Tax on liquidating dividend
The tax rates for qualified dividends are (1) 0% for taxpayers with a marginal tax rate on ordinary income of 10% or 15%; (2) 15% for taxpayers with a marginal tax rate on ordinary income of 25% or greater whose taxable income falls below the levels for the 39.6% regular tax rate (2014 inflation-adjusted 7,600 for married filing jointly, 6,750 for single filers, and 8,800 for married filing separately); and (3) 20% for taxpayers with taxable income above those levels.
Individuals with modified adjusted gross income above a certain threshold (0,000 for married filing jointly, 0,000 for single filers, and 5,000 for married filing separately) may also owe the 3.8% net investment income tax (Sec. Net investment income includes dividends less expenses properly allocable to the dividends.
This means tax will be payable at rates from 25% to 36% depending on the individual circumstances, rather than potentially at a rate of 10% if distributed as capital.
The news of this change inevitably created something of a rush as companies tried to benefit from a last minute tax planning opportunity.
Whilst it is now too late to make a new application for this facility and benefit from the old rules, there are still options to consider going forward.
We therefore thought it useful to explain what the rules are on the informal closure of a limited company, where this is undertaken under HMRC extra statutory concession 16 (ESC C16), and provide you with some advice on what to do in the future should the need to dissolve a company arise.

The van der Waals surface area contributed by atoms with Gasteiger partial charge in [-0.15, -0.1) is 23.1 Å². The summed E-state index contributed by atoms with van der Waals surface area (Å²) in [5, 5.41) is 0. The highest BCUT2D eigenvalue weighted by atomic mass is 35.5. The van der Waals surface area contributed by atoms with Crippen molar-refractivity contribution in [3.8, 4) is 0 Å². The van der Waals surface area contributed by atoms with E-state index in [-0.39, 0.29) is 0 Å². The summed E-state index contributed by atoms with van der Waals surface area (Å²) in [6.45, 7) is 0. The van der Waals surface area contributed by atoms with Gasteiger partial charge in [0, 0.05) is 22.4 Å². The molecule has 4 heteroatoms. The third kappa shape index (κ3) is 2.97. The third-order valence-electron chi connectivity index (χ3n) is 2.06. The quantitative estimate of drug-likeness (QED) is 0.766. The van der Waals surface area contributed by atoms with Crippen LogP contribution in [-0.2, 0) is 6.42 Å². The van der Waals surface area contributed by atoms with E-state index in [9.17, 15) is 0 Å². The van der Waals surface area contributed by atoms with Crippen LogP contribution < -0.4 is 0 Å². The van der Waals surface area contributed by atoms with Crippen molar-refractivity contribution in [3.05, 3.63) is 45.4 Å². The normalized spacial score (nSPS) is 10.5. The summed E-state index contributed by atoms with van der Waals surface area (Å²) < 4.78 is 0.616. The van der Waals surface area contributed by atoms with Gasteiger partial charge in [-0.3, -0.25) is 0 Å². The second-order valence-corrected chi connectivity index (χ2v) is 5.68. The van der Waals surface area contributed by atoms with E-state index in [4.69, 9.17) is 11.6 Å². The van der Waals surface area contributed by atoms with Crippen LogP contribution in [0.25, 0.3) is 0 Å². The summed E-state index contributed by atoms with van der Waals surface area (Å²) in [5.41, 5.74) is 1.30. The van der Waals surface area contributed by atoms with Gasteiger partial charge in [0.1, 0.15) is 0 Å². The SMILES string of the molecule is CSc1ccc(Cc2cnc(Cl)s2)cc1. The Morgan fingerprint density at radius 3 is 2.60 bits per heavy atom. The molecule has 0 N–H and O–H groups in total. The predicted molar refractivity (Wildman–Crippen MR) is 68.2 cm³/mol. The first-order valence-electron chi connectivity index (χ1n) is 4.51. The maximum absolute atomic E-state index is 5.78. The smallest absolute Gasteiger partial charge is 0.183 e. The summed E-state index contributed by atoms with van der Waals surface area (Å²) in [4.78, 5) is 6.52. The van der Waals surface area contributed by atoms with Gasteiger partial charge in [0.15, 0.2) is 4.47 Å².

Also a distribution of assets from a company that is going out of business.
The shareholder must calculate a capital gain or loss on the part-disposal by apportioning the base cost of the share according to the ratio of the market values of both the capital distribution and the share, and treating the capital distribution as the proceeds on the part-disposal.
The method of calculation may have the anomalous effect of creating taxable capital gains upon the receipt of, for example, a liquidation distribution comprising retained earnings and a portion of the originally contributed capital.
If the total liquidating distributions you receive are less than the basis of your stock, you may have a capital loss.
The distribution of profits by a company being liquidated, wound up or deregistered is considered to consist of dividends to shareholders and a return of their investment in the company.